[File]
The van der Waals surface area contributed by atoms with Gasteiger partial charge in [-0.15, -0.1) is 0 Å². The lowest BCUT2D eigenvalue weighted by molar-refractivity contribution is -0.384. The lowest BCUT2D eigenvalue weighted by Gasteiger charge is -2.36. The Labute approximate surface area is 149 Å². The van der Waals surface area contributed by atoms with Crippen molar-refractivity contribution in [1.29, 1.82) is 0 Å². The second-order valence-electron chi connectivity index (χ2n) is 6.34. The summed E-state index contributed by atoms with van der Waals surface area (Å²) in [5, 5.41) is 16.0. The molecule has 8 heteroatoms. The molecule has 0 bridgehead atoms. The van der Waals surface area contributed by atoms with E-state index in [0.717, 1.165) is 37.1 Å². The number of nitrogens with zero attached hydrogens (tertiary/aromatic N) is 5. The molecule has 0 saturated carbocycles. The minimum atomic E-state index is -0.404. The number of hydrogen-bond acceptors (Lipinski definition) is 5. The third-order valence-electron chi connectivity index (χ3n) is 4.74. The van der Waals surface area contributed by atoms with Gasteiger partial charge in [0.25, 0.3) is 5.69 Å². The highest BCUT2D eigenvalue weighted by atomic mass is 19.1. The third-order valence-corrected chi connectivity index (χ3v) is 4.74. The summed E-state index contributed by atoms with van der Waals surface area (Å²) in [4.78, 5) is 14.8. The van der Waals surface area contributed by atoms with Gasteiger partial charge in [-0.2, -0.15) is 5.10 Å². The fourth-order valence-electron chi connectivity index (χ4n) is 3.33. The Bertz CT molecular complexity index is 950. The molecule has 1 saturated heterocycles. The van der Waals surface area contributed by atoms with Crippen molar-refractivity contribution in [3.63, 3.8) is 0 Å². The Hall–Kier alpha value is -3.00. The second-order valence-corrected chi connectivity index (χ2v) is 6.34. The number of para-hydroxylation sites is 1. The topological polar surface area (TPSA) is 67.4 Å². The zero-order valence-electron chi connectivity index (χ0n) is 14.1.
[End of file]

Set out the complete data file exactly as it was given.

The van der Waals surface area contributed by atoms with Gasteiger partial charge in [-0.15, -0.1) is 0 Å². The lowest BCUT2D eigenvalue weighted by molar-refractivity contribution is -0.384. The lowest BCUT2D eigenvalue weighted by Gasteiger charge is -2.36. The Labute approximate surface area is 149 Å². The van der Waals surface area contributed by atoms with Crippen molar-refractivity contribution in [1.29, 1.82) is 0 Å². The second-order valence-electron chi connectivity index (χ2n) is 6.34. The summed E-state index contributed by atoms with van der Waals surface area (Å²) in [5, 5.41) is 16.0. The molecule has 8 heteroatoms. The molecule has 0 bridgehead atoms. The van der Waals surface area contributed by atoms with E-state index in [0.717, 1.165) is 37.1 Å². The number of nitrogens with zero attached hydrogens (tertiary/aromatic N) is 5. The molecule has 0 saturated carbocycles. The minimum atomic E-state index is -0.404. The number of hydrogen-bond acceptors (Lipinski definition) is 5. The third-order valence-electron chi connectivity index (χ3n) is 4.74. The van der Waals surface area contributed by atoms with Gasteiger partial charge in [0.25, 0.3) is 5.69 Å². The highest BCUT2D eigenvalue weighted by atomic mass is 19.1. The third-order valence-corrected chi connectivity index (χ3v) is 4.74. The summed E-state index contributed by atoms with van der Waals surface area (Å²) in [4.78, 5) is 14.8. The van der Waals surface area contributed by atoms with Gasteiger partial charge in [-0.2, -0.15) is 5.10 Å². The fourth-order valence-electron chi connectivity index (χ4n) is 3.33. The Bertz CT molecular complexity index is 950. The molecule has 1 saturated heterocycles. The van der Waals surface area contributed by atoms with Crippen molar-refractivity contribution in [3.63, 3.8) is 0 Å². The Hall–Kier alpha value is -3.00. The second-order valence-corrected chi connectivity index (χ2v) is 6.34. The number of para-hydroxylation sites is 1. The topological polar surface area (TPSA) is 67.4 Å². The zero-order valence-electron chi connectivity index (χ0n) is 14.1.